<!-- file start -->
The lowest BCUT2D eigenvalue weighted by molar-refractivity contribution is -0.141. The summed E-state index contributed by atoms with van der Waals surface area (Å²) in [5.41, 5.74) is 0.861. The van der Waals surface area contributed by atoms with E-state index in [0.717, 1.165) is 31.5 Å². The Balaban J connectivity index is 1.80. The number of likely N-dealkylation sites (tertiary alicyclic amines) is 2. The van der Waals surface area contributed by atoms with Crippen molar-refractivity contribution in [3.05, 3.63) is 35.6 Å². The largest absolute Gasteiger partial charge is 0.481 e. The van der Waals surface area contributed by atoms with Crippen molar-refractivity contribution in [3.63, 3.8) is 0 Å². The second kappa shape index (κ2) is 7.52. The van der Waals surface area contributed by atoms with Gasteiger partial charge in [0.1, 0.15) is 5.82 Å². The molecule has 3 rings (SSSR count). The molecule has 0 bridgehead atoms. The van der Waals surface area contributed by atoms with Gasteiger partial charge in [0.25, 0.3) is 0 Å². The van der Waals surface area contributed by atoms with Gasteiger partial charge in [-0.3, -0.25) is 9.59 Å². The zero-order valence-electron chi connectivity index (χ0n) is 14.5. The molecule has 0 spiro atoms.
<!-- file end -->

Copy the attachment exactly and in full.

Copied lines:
The lowest BCUT2D eigenvalue weighted by molar-refractivity contribution is -0.141. The summed E-state index contributed by atoms with van der Waals surface area (Å²) in [5.41, 5.74) is 0.861. The van der Waals surface area contributed by atoms with E-state index in [0.717, 1.165) is 31.5 Å². The Balaban J connectivity index is 1.80. The number of likely N-dealkylation sites (tertiary alicyclic amines) is 2. The van der Waals surface area contributed by atoms with Crippen molar-refractivity contribution in [3.05, 3.63) is 35.6 Å². The largest absolute Gasteiger partial charge is 0.481 e. The van der Waals surface area contributed by atoms with Crippen molar-refractivity contribution in [3.63, 3.8) is 0 Å². The second kappa shape index (κ2) is 7.52. The van der Waals surface area contributed by atoms with Gasteiger partial charge in [0.1, 0.15) is 5.82 Å². The molecule has 3 rings (SSSR count). The molecule has 0 bridgehead atoms. The van der Waals surface area contributed by atoms with Gasteiger partial charge in [0.25, 0.3) is 0 Å². The van der Waals surface area contributed by atoms with Gasteiger partial charge in [-0.3, -0.25) is 9.59 Å². The zero-order valence-electron chi connectivity index (χ0n) is 14.5. The molecule has 0 spiro atoms.